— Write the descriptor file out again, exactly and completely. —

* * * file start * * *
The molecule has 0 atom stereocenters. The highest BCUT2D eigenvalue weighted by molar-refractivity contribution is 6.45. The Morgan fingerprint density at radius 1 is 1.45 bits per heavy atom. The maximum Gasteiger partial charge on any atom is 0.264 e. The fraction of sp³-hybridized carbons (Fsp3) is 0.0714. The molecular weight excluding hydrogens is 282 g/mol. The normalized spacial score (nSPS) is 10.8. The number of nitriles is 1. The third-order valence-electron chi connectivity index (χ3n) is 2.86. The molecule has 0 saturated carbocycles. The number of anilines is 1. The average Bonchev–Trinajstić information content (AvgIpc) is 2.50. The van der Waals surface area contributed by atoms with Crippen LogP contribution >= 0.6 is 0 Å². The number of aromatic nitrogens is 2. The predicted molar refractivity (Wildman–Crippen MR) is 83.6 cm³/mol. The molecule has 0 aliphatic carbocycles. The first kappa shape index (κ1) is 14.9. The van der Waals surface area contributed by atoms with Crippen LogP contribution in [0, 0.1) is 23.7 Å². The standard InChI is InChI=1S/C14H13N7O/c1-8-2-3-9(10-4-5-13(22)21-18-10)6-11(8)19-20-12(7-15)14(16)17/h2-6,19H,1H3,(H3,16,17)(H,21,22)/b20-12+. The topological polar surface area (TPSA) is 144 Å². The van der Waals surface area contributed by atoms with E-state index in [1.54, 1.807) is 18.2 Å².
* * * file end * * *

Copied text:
The molecule has 0 atom stereocenters. The highest BCUT2D eigenvalue weighted by molar-refractivity contribution is 6.45. The Morgan fingerprint density at radius 1 is 1.45 bits per heavy atom. The maximum Gasteiger partial charge on any atom is 0.264 e. The fraction of sp³-hybridized carbons (Fsp3) is 0.0714. The molecular weight excluding hydrogens is 282 g/mol. The normalized spacial score (nSPS) is 10.8. The number of nitriles is 1. The third-order valence-electron chi connectivity index (χ3n) is 2.86. The molecule has 0 saturated carbocycles. The number of anilines is 1. The average Bonchev–Trinajstić information content (AvgIpc) is 2.50. The van der Waals surface area contributed by atoms with Crippen LogP contribution >= 0.6 is 0 Å². The number of aromatic nitrogens is 2. The predicted molar refractivity (Wildman–Crippen MR) is 83.6 cm³/mol. The molecule has 0 aliphatic carbocycles. The first kappa shape index (κ1) is 14.9. The van der Waals surface area contributed by atoms with Crippen LogP contribution in [0, 0.1) is 23.7 Å². The standard InChI is InChI=1S/C14H13N7O/c1-8-2-3-9(10-4-5-13(22)21-18-10)6-11(8)19-20-12(7-15)14(16)17/h2-6,19H,1H3,(H3,16,17)(H,21,22)/b20-12+. The topological polar surface area (TPSA) is 144 Å². The van der Waals surface area contributed by atoms with E-state index in [1.54, 1.807) is 18.2 Å².